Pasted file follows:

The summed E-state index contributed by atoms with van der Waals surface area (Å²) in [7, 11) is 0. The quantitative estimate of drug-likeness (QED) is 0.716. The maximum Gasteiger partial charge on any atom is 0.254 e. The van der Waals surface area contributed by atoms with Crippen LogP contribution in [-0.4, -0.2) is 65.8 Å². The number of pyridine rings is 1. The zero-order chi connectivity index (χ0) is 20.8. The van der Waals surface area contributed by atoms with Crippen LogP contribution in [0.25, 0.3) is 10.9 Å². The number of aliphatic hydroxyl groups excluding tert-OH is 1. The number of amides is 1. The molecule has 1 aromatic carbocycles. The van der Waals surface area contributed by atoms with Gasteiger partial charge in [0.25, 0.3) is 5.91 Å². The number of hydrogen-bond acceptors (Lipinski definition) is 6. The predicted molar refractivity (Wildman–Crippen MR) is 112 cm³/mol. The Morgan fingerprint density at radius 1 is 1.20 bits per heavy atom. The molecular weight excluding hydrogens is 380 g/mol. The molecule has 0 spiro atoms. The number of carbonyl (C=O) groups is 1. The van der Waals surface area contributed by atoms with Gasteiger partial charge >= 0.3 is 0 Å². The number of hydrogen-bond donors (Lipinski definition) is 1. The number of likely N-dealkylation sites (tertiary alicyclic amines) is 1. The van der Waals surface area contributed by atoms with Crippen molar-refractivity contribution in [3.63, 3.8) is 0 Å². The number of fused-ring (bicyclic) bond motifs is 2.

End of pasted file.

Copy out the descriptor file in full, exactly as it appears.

The summed E-state index contributed by atoms with van der Waals surface area (Å²) in [7, 11) is 0. The quantitative estimate of drug-likeness (QED) is 0.716. The maximum Gasteiger partial charge on any atom is 0.254 e. The van der Waals surface area contributed by atoms with Crippen LogP contribution in [-0.4, -0.2) is 65.8 Å². The number of pyridine rings is 1. The zero-order chi connectivity index (χ0) is 20.8. The van der Waals surface area contributed by atoms with Crippen LogP contribution in [0.25, 0.3) is 10.9 Å². The number of aliphatic hydroxyl groups excluding tert-OH is 1. The number of amides is 1. The molecule has 1 aromatic carbocycles. The van der Waals surface area contributed by atoms with Gasteiger partial charge in [0.25, 0.3) is 5.91 Å². The number of hydrogen-bond acceptors (Lipinski definition) is 6. The predicted molar refractivity (Wildman–Crippen MR) is 112 cm³/mol. The Morgan fingerprint density at radius 1 is 1.20 bits per heavy atom. The molecular weight excluding hydrogens is 380 g/mol. The molecule has 0 spiro atoms. The number of carbonyl (C=O) groups is 1. The van der Waals surface area contributed by atoms with Gasteiger partial charge >= 0.3 is 0 Å². The number of hydrogen-bond donors (Lipinski definition) is 1. The number of likely N-dealkylation sites (tertiary alicyclic amines) is 1. The van der Waals surface area contributed by atoms with Crippen molar-refractivity contribution in [3.63, 3.8) is 0 Å². The number of fused-ring (bicyclic) bond motifs is 2.